Fisher is a different proposition. 30 years Overmyer’s junior, he is best known as the writer, director, star and editor of Blumenthal, a movie that explores a New York City family’s reactions to the sudden death of famous playwright Harold Blumenthal. Part of a new generation of can-do creative entrepreneurs, Fisher accompanied the production of Blumenthal with a blog called watchmemakeamovie.com. As the blog’s fanbase increased, Fisher launched a crowdfunding campaign that helped make Blumenthal a reality. The novelty of his approach will bring an interesting energy to the NGC project.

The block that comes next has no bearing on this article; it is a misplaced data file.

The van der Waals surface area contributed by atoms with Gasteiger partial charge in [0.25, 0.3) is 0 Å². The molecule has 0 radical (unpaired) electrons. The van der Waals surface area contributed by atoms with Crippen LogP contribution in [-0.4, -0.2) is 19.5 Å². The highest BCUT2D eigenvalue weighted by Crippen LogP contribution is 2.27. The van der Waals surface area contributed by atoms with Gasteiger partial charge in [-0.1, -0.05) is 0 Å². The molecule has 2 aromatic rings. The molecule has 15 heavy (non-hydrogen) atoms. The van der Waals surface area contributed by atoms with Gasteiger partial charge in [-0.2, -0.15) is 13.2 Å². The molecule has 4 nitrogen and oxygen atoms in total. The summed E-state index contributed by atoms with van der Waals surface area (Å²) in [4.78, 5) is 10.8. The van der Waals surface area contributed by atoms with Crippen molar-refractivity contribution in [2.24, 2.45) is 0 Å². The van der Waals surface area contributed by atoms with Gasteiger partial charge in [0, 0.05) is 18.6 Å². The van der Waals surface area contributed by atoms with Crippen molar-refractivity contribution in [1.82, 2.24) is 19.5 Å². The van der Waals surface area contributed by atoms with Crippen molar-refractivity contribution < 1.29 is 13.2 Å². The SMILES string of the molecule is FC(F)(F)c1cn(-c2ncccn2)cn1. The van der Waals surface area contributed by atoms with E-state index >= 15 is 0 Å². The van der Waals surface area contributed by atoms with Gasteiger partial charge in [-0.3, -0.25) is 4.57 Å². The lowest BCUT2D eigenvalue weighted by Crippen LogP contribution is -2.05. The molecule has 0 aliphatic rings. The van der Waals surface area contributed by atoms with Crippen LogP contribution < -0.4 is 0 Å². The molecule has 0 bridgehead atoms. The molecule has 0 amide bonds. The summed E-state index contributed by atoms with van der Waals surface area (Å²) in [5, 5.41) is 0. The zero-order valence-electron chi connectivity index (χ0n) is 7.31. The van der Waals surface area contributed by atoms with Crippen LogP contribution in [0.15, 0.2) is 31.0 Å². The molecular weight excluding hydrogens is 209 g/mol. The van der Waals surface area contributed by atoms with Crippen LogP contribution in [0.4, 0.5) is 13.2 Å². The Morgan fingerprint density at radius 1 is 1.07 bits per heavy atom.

Meanwhile, Channel 4 (C4) in the UK has announced plans for a 12-month project aimed at developing black, Asian and minority ethnic (BAME) writing talent. C4 is working on the project with Acme Films, which will oversee a competitive development process. At the start, Acme will review a number of ideas submitted by writers for series aimed at C4 or its digital sister channel E4. Acme will choose eight for a pitch-development process. Of these, four will progress to a second phase, which will require them to write draft scripts and a series outline. This process will lead to two finalists, which will go through a further development phase with a view to creating an original series.